Please use this identifier to cite or link to this item:
|Scopus||Web of Science®||Altmetric|
|Title:||The doctor's role in helping dying patients with cancer achieve peace: a qualitative study|
|Citation:||Palliative Medicine, 2014; 28(9):1139-1145|
|Megan Best, Phyllis Butow, Ian Olver|
|Abstract:||BACKGROUND: Being at peace is important for the quality of life of dying cancer patients, but its features, and the role of the doctor in facilitating peace, are unclear. AIM: We sought to understand the features of a peaceful patient, and patients' preferences regarding the role of the doctor in facilitating a sense of peace. DESIGN: A grounded theory approach was used with semi-structured interviews. Patients were asked about the things that gave their life meaning and a sense of peace and how the doctor could support their spiritual well-being. Patients were also questioned about their concerns for their future. SETTING/PARTICIPANTS: In total, 15 cancer patients with advanced disease were interviewed in a variety of care settings. RESULTS: Patients were observed to be along a spectrum between having peace and not having peace. Features of the two extreme positions are described. Doctors could facilitate peace by developing a good relationship with cancer patients and supplying clear and honest information about what patients could expect as they approached their death. CONCLUSION: Spiritual well-being in cancer patients can be promoted by communication from doctors regarding prognosis, which allows them time to prepare for death, and recognition of their fears. However, acceptance of death does not always lead to the patient experiencing peace.|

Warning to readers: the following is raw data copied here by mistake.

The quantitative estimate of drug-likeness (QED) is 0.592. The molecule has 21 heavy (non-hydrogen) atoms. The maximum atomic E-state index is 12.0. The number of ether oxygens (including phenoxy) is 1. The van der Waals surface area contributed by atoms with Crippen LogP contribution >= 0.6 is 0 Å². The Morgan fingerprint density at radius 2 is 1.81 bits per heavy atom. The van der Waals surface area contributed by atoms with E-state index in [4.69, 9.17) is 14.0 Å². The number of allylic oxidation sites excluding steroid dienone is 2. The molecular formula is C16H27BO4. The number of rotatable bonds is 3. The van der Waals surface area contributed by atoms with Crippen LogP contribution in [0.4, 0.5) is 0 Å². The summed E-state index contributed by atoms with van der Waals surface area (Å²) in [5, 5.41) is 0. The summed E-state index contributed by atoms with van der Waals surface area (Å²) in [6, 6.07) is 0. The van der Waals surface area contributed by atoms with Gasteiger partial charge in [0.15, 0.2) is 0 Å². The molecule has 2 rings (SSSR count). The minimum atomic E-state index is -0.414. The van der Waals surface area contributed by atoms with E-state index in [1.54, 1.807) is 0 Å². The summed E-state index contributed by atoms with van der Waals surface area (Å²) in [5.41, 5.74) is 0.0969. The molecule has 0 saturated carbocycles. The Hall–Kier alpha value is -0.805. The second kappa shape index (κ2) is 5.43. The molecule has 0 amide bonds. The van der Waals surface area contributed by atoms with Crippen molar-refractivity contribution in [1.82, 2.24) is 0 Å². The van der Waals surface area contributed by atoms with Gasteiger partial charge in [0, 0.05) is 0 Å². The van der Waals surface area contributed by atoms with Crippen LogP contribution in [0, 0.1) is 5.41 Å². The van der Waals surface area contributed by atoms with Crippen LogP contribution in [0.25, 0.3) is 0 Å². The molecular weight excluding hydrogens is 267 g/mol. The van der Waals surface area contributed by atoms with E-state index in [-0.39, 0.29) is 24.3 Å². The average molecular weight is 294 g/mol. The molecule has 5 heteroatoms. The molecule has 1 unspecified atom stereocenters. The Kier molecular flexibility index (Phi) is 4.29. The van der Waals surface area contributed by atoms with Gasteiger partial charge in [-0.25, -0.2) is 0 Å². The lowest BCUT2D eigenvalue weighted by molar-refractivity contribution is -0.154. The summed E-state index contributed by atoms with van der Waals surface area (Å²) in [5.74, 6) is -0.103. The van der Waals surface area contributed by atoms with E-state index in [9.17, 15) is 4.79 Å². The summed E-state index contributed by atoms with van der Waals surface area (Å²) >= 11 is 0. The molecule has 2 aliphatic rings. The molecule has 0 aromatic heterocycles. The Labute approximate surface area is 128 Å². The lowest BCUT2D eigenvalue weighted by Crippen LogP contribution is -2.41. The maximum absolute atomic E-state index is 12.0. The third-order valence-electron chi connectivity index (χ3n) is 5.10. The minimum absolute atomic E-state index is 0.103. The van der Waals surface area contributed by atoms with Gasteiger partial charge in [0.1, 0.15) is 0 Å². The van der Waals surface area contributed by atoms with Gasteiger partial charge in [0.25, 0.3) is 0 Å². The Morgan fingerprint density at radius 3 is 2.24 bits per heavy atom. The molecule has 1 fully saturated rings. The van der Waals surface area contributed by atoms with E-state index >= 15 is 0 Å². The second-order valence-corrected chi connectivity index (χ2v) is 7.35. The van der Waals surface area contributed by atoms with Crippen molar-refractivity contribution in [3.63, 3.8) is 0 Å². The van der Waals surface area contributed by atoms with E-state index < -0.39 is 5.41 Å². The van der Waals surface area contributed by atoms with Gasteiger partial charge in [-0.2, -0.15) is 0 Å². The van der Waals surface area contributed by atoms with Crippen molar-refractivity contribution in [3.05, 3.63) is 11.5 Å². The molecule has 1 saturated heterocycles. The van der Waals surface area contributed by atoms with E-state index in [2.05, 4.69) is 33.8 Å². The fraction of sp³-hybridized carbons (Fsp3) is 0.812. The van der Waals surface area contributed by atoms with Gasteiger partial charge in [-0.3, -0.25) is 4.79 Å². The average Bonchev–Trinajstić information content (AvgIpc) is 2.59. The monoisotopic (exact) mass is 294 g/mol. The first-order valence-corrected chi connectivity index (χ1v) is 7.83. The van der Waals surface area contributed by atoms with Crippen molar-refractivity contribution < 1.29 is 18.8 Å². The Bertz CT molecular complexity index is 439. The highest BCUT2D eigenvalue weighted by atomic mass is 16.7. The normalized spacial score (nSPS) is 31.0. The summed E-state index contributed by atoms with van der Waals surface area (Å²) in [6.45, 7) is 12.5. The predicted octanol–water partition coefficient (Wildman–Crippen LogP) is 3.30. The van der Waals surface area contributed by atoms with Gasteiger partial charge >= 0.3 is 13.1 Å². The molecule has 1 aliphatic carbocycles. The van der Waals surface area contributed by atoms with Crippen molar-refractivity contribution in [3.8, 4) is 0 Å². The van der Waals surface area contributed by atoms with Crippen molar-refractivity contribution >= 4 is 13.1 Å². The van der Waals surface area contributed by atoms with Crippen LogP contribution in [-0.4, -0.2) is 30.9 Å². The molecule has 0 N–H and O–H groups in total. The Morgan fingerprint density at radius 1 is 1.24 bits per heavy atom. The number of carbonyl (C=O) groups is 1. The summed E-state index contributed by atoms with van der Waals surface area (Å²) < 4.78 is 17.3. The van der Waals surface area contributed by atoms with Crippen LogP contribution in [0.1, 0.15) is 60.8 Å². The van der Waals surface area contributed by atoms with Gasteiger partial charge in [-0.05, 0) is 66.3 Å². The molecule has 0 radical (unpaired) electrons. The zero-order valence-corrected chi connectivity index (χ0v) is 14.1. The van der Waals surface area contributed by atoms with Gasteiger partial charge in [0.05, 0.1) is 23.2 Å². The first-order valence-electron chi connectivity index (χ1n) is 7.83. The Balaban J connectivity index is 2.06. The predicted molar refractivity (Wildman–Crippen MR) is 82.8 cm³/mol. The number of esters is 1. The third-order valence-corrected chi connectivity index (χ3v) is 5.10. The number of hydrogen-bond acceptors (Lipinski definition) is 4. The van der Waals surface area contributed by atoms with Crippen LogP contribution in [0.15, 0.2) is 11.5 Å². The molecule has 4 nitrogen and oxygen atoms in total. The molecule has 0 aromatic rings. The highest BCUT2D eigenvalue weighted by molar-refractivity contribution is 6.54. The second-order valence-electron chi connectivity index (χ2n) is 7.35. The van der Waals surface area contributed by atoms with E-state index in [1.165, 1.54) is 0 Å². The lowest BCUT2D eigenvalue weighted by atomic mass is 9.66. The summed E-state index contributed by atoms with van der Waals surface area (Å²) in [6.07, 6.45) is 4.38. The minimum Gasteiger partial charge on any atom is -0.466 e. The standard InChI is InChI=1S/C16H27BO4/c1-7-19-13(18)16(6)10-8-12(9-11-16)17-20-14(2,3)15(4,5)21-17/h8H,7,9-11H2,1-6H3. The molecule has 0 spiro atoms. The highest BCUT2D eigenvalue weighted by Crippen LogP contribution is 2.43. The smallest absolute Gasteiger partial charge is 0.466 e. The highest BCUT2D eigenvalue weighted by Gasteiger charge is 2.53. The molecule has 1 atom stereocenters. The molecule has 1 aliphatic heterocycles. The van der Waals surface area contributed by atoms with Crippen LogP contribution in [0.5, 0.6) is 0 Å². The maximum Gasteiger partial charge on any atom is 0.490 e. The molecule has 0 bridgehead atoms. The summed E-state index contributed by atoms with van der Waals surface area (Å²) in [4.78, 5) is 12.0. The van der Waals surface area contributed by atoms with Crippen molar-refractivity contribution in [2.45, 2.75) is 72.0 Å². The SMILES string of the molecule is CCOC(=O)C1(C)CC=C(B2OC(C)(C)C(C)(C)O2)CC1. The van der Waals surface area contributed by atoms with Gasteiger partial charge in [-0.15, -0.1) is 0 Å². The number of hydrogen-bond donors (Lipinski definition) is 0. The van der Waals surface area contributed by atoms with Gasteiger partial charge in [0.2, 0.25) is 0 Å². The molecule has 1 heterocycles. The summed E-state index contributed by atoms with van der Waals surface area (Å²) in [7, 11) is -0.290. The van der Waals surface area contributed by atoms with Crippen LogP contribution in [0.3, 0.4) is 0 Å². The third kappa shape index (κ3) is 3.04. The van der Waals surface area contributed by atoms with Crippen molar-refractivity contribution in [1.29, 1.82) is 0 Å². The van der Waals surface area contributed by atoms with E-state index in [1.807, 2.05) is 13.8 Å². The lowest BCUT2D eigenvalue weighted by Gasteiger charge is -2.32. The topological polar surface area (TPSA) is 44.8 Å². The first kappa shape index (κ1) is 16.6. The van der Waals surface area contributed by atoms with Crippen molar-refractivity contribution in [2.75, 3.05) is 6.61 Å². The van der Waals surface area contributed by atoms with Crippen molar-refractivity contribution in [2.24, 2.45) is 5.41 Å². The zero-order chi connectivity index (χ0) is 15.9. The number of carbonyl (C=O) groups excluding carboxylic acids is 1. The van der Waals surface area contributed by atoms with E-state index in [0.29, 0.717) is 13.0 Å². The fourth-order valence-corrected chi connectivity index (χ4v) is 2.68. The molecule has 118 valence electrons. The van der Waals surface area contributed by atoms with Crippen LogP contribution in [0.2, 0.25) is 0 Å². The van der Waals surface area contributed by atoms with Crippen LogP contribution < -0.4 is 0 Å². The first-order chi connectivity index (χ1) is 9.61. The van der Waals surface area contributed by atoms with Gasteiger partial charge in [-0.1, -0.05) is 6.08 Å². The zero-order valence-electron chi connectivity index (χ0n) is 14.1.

|Keywords:||Peace; terminal care; spirituality; physician–patient relations; doctor–patient relations; cancer|
|Rights:||© The Author(s) 2014|
|Appears in Collections:||Aurora harvest 2|
Files in This Item:
There are no files associated with this item.
Items in DSpace are protected by copyright, with all rights reserved, unless otherwise indicated.